Archive of films The First Movie / The First Movie

United Kingdom / Canada
2009, 75 min

Section: Focus on Kurdish Film
Year: 2013

Film enthusiast, director, and traveler Mark Cousins set out for the Kurdish village of Goptapa, the target of a 1988 chemical attack ordered by Saddam Hussein. He brought along a movie projector, three video cameras, and several classic movies. Sensitive to the situation, he gradually makes contact with the local kids and they tell him their wishes and memories.


This time around film enthusiast, director, and traveler Mark Cousins set out for the Kurdish village of Goptapa, Iraq, the target of a 1988 chemical attack ordered by Saddam Hussein. It’s the period of Ramadan so adults stay in their houses while kids are free to enjoy hanging out outside. Cousins brought along a projector, a few classic movies, and three video cameras. Sensitive to their situation, he then makes a real connection with the local kids, gradually getting to know their dreams, desires, and experiences, even those beyond the war. The director is also the guide to the film: he speaks to the kids and projects old movies for them, including Spielberg’s cult hit E.T. the Extra-Terrestrial. The filmmaker’s commentary serves as a near-constant backdrop as he reminisces about, among other things, his own childhood in Belfast. His sincere excitement and enthusiasm are palpable, and his film serves as a reminder of the fact that children are the same the world over, full of imagination, naivety, and wisdom.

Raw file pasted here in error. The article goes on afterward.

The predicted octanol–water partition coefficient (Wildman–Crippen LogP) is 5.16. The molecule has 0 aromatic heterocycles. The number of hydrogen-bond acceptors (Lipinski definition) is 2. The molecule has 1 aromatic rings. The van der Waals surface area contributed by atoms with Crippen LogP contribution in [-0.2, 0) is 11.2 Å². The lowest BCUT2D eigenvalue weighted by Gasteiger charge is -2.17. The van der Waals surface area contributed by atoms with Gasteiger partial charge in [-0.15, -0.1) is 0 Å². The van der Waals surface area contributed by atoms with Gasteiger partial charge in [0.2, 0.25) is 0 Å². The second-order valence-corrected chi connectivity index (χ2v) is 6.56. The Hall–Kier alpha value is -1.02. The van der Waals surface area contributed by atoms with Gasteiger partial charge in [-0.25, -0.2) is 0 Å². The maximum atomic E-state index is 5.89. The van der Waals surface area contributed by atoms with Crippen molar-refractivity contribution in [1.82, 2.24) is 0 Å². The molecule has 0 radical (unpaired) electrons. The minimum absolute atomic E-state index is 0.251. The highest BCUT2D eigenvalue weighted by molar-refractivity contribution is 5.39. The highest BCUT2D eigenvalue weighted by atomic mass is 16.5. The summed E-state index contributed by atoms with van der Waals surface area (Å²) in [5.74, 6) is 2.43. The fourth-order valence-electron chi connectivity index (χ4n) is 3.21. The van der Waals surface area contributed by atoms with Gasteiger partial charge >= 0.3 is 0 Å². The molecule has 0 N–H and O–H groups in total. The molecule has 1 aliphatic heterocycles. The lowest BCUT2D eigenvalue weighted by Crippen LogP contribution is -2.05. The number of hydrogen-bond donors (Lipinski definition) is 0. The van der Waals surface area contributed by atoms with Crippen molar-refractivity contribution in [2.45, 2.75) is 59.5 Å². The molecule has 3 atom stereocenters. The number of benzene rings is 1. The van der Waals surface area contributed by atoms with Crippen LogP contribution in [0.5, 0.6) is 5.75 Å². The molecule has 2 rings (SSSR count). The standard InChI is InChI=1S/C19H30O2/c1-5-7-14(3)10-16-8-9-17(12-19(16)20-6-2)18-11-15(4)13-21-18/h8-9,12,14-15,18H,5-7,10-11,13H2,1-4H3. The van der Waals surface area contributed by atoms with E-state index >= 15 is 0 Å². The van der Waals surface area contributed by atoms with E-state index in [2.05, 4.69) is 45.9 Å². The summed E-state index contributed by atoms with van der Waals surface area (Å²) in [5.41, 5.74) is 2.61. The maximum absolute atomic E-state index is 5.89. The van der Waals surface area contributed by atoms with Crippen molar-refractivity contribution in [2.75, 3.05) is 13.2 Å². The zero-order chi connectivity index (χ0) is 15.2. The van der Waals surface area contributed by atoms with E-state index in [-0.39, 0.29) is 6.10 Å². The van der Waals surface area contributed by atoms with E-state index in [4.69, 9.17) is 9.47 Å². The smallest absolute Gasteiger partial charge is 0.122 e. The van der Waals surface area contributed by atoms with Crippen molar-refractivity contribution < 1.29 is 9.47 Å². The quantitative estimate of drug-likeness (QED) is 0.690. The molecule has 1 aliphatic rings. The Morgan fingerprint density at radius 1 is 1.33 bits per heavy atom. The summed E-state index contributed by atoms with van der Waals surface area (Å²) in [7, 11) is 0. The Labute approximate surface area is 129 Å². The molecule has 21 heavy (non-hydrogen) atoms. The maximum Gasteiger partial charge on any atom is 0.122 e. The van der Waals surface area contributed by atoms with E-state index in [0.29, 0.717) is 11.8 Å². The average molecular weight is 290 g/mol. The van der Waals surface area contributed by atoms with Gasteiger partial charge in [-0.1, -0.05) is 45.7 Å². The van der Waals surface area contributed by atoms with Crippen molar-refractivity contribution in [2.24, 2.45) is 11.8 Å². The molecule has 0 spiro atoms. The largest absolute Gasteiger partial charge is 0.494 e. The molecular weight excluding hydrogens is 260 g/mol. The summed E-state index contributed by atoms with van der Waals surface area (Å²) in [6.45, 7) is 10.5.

About the director

Mark Cousins (b. 1965) is a Northern Irish filmmaker, writer, curator and traveler. The First Movie is his debut feature, prior to which he shot a number of films, including the medium-length documentary Another Journey by Train (1995) and the short films Ian Hamilton Finlay, In a Wee Way (1996) and 8 ½ (2006, codirected with Tilda Swinton). He is the author of various film essays and books: The Story of Film (2004), Imagining Reality: The Faber Book of Documentary (2006, with Kevin Macdonald), and Widescreen: Watching Real People Elsewhere (2008). For five years he directed and presented the BBC series on film Scene by Scene; he was also the director of the Edinburgh Film Festival. Last year we presented his 15-hour documentary The Story of Film: An Odyssey as well as What Is This Film Called Love? This year the Karlovy Vary program will also feature his latest picture The Story of Children and Film.


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About the film

Color, DCP

Section: Focus on Kurdish Film
Director: Mark Cousins
Screenplay: Mark Cousins
Dir. of Photography: Mark Cousins
Music: Melissa Hui
Editor: Timotheus Langer
Producer: Gill Parry
Production: CONNECTfilm ltd
Contact: CONNECTfilm ltd


Mark Cousins

Film Director


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